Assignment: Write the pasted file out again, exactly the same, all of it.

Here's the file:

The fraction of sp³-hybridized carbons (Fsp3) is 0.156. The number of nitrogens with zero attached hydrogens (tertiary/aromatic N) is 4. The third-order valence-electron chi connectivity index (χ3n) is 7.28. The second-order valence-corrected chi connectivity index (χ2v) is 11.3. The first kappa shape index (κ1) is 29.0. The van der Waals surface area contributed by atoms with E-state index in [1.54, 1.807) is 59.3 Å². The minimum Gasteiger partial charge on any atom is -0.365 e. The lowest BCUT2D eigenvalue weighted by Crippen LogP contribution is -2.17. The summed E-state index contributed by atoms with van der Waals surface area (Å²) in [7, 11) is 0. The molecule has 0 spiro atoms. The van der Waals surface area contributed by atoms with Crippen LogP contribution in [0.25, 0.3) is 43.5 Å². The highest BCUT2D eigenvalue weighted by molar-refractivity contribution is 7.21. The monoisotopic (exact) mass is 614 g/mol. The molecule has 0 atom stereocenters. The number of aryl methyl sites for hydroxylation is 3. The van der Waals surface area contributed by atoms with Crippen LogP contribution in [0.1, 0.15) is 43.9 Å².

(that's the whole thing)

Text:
The fraction of sp³-hybridized carbons (Fsp3) is 0.156. The number of nitrogens with zero attached hydrogens (tertiary/aromatic N) is 4. The third-order valence-electron chi connectivity index (χ3n) is 7.28. The second-order valence-corrected chi connectivity index (χ2v) is 11.3. The first kappa shape index (κ1) is 29.0. The van der Waals surface area contributed by atoms with E-state index in [1.54, 1.807) is 59.3 Å². The minimum Gasteiger partial charge on any atom is -0.365 e. The lowest BCUT2D eigenvalue weighted by Crippen LogP contribution is -2.17. The summed E-state index contributed by atoms with van der Waals surface area (Å²) in [7, 11) is 0. The molecule has 0 spiro atoms. The van der Waals surface area contributed by atoms with Crippen LogP contribution in [0.25, 0.3) is 43.5 Å². The highest BCUT2D eigenvalue weighted by molar-refractivity contribution is 7.21. The monoisotopic (exact) mass is 614 g/mol. The molecule has 0 atom stereocenters. The number of aryl methyl sites for hydroxylation is 3. The van der Waals surface area contributed by atoms with Crippen LogP contribution in [0.1, 0.15) is 43.9 Å².